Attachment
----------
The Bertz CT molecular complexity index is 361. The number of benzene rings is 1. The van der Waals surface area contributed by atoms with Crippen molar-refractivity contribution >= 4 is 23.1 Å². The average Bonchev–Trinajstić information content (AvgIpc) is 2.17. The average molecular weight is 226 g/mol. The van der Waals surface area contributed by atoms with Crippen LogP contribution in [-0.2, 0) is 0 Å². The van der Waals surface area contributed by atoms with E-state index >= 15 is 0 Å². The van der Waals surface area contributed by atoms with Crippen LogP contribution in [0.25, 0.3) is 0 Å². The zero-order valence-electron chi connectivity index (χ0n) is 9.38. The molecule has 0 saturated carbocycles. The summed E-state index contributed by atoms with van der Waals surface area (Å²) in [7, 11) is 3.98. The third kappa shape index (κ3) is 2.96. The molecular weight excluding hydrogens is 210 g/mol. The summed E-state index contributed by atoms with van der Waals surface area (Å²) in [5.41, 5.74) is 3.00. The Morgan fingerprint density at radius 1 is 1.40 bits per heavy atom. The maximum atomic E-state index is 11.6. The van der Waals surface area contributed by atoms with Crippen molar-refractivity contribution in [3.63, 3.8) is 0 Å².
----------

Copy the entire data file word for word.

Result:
The Bertz CT molecular complexity index is 361. The number of benzene rings is 1. The van der Waals surface area contributed by atoms with Crippen molar-refractivity contribution >= 4 is 23.1 Å². The average Bonchev–Trinajstić information content (AvgIpc) is 2.17. The average molecular weight is 226 g/mol. The van der Waals surface area contributed by atoms with Crippen LogP contribution in [-0.2, 0) is 0 Å². The van der Waals surface area contributed by atoms with E-state index >= 15 is 0 Å². The van der Waals surface area contributed by atoms with Crippen LogP contribution in [0.25, 0.3) is 0 Å². The zero-order valence-electron chi connectivity index (χ0n) is 9.38. The molecule has 0 saturated carbocycles. The summed E-state index contributed by atoms with van der Waals surface area (Å²) in [7, 11) is 3.98. The third kappa shape index (κ3) is 2.96. The molecular weight excluding hydrogens is 210 g/mol. The summed E-state index contributed by atoms with van der Waals surface area (Å²) in [5.41, 5.74) is 3.00. The Morgan fingerprint density at radius 1 is 1.40 bits per heavy atom. The maximum atomic E-state index is 11.6. The van der Waals surface area contributed by atoms with Crippen molar-refractivity contribution in [3.63, 3.8) is 0 Å².